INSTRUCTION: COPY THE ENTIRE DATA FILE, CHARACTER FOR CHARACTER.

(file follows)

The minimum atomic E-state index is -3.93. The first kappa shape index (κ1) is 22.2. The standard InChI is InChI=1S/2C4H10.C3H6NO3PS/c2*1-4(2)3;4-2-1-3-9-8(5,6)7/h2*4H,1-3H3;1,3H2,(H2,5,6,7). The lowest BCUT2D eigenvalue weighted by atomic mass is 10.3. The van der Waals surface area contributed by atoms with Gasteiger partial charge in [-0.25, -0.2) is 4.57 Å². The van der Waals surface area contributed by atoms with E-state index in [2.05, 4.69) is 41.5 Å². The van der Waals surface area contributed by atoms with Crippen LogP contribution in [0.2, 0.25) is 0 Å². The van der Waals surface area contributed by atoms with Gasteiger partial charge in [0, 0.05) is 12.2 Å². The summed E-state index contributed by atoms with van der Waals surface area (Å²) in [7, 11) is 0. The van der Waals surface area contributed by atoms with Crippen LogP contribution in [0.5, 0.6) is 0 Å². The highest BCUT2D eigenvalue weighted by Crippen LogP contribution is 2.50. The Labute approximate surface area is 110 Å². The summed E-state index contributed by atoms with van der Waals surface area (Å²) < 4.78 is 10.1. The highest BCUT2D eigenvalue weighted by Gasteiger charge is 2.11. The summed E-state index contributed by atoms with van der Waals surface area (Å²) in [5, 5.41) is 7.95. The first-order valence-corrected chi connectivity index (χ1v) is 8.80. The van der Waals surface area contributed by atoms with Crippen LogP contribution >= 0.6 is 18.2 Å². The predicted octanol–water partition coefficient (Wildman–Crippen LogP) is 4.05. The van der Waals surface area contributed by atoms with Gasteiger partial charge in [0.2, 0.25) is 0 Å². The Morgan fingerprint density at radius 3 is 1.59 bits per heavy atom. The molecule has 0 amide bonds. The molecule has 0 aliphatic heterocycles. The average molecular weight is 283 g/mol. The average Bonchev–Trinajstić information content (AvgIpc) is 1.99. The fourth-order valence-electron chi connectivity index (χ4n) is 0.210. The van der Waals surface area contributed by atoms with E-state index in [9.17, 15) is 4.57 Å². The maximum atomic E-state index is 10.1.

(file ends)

The minimum atomic E-state index is -3.93. The first kappa shape index (κ1) is 22.2. The standard InChI is InChI=1S/2C4H10.C3H6NO3PS/c2*1-4(2)3;4-2-1-3-9-8(5,6)7/h2*4H,1-3H3;1,3H2,(H2,5,6,7). The lowest BCUT2D eigenvalue weighted by atomic mass is 10.3. The van der Waals surface area contributed by atoms with Gasteiger partial charge in [-0.25, -0.2) is 4.57 Å². The van der Waals surface area contributed by atoms with E-state index in [2.05, 4.69) is 41.5 Å². The van der Waals surface area contributed by atoms with Crippen LogP contribution in [0.2, 0.25) is 0 Å². The van der Waals surface area contributed by atoms with Gasteiger partial charge in [0, 0.05) is 12.2 Å². The summed E-state index contributed by atoms with van der Waals surface area (Å²) in [7, 11) is 0. The van der Waals surface area contributed by atoms with Crippen LogP contribution in [0.5, 0.6) is 0 Å². The highest BCUT2D eigenvalue weighted by Crippen LogP contribution is 2.50. The Labute approximate surface area is 110 Å². The summed E-state index contributed by atoms with van der Waals surface area (Å²) < 4.78 is 10.1. The highest BCUT2D eigenvalue weighted by Gasteiger charge is 2.11. The summed E-state index contributed by atoms with van der Waals surface area (Å²) in [5, 5.41) is 7.95. The first-order valence-corrected chi connectivity index (χ1v) is 8.80. The van der Waals surface area contributed by atoms with Crippen LogP contribution >= 0.6 is 18.2 Å². The predicted octanol–water partition coefficient (Wildman–Crippen LogP) is 4.05. The van der Waals surface area contributed by atoms with Gasteiger partial charge in [0.2, 0.25) is 0 Å². The Morgan fingerprint density at radius 3 is 1.59 bits per heavy atom. The molecule has 0 amide bonds. The molecule has 0 aliphatic heterocycles. The average molecular weight is 283 g/mol. The average Bonchev–Trinajstić information content (AvgIpc) is 1.99. The fourth-order valence-electron chi connectivity index (χ4n) is 0.210. The van der Waals surface area contributed by atoms with E-state index in [9.17, 15) is 4.57 Å². The maximum atomic E-state index is 10.1.